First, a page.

In order to do well in the world, young children—no matter how bright, no matter how capable—must learn essential skills. There are three places to learn them: at home, in school, and on the job.

Yet amazingly, public policies are interfering with all three of these opportunities. Even more amazing, the people who write the most and talk the most about inequality are in the vanguard in killing all hope for disadvantaged children.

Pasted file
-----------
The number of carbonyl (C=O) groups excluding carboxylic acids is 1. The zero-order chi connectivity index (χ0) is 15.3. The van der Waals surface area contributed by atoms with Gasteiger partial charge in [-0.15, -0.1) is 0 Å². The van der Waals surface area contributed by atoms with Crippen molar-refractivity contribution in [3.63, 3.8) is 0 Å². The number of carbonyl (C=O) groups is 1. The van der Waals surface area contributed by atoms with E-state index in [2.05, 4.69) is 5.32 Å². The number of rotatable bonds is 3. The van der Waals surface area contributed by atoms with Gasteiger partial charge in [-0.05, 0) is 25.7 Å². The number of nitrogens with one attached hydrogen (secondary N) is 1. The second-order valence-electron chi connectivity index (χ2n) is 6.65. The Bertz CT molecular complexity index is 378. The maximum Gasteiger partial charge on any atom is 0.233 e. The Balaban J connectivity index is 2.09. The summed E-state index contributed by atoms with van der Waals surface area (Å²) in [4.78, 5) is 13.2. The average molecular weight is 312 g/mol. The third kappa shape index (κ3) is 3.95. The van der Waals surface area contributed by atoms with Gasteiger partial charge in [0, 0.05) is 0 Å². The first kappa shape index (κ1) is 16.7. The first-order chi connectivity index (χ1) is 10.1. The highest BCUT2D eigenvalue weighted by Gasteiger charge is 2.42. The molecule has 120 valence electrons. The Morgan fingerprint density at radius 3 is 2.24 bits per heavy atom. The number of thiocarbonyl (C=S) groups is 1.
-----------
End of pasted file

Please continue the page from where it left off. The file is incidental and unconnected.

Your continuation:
Take the job market. In years past, summer jobs were often the first jobs for millions of teenagers. They were the place where young men and women learned essential skills that let them climb up the ladder of economic opportunity. After all, if you don’t get to the first rung, you are unlikely to achieve rung two or three. Yet last year, less than half of teenagers seeking a job were able to find one. Many aren’t even looking. According to the Bureau of Labor Statistics, the July 2014 participation rate for 16- to 24-year-olds was 17.0 percentage points below the peak rate for that month 15 years ago (77.5%).